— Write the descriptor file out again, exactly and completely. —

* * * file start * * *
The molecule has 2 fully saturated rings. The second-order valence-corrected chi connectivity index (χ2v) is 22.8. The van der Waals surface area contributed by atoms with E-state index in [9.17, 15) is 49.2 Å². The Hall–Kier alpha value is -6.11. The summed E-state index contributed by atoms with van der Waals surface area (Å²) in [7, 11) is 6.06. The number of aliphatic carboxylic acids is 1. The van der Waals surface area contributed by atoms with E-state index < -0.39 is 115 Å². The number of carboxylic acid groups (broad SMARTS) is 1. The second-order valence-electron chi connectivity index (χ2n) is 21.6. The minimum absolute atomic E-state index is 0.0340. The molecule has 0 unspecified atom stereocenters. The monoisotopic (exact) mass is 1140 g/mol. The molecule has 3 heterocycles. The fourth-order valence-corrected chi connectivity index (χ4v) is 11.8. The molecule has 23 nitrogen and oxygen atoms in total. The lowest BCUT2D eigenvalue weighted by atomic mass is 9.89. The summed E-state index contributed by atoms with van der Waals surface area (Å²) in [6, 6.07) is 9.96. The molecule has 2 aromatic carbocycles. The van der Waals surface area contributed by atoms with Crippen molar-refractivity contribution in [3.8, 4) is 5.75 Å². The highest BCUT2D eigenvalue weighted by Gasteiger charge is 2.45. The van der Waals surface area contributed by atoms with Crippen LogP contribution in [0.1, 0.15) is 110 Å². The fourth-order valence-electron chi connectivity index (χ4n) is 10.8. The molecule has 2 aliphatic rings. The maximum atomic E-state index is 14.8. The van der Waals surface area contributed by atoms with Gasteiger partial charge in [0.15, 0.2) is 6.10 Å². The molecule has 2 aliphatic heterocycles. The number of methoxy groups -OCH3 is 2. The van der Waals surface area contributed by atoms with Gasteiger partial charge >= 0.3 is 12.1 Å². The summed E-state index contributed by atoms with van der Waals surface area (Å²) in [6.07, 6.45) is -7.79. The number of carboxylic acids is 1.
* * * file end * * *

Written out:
The molecule has 2 fully saturated rings. The second-order valence-corrected chi connectivity index (χ2v) is 22.8. The van der Waals surface area contributed by atoms with E-state index in [9.17, 15) is 49.2 Å². The Hall–Kier alpha value is -6.11. The summed E-state index contributed by atoms with van der Waals surface area (Å²) in [7, 11) is 6.06. The number of aliphatic carboxylic acids is 1. The van der Waals surface area contributed by atoms with E-state index < -0.39 is 115 Å². The number of carboxylic acid groups (broad SMARTS) is 1. The second-order valence-electron chi connectivity index (χ2n) is 21.6. The minimum absolute atomic E-state index is 0.0340. The molecule has 0 unspecified atom stereocenters. The monoisotopic (exact) mass is 1140 g/mol. The molecule has 3 heterocycles. The fourth-order valence-corrected chi connectivity index (χ4v) is 11.8. The molecule has 23 nitrogen and oxygen atoms in total. The lowest BCUT2D eigenvalue weighted by atomic mass is 9.89. The summed E-state index contributed by atoms with van der Waals surface area (Å²) in [6, 6.07) is 9.96. The molecule has 2 aromatic carbocycles. The van der Waals surface area contributed by atoms with Crippen molar-refractivity contribution in [3.8, 4) is 5.75 Å². The highest BCUT2D eigenvalue weighted by Gasteiger charge is 2.45. The van der Waals surface area contributed by atoms with Crippen LogP contribution in [0.1, 0.15) is 110 Å². The fourth-order valence-electron chi connectivity index (χ4n) is 10.8. The molecule has 2 aliphatic rings. The maximum atomic E-state index is 14.8. The van der Waals surface area contributed by atoms with Gasteiger partial charge in [0.15, 0.2) is 6.10 Å². The molecule has 2 aliphatic heterocycles. The number of methoxy groups -OCH3 is 2. The van der Waals surface area contributed by atoms with Gasteiger partial charge >= 0.3 is 12.1 Å². The summed E-state index contributed by atoms with van der Waals surface area (Å²) in [6.07, 6.45) is -7.79. The number of carboxylic acids is 1.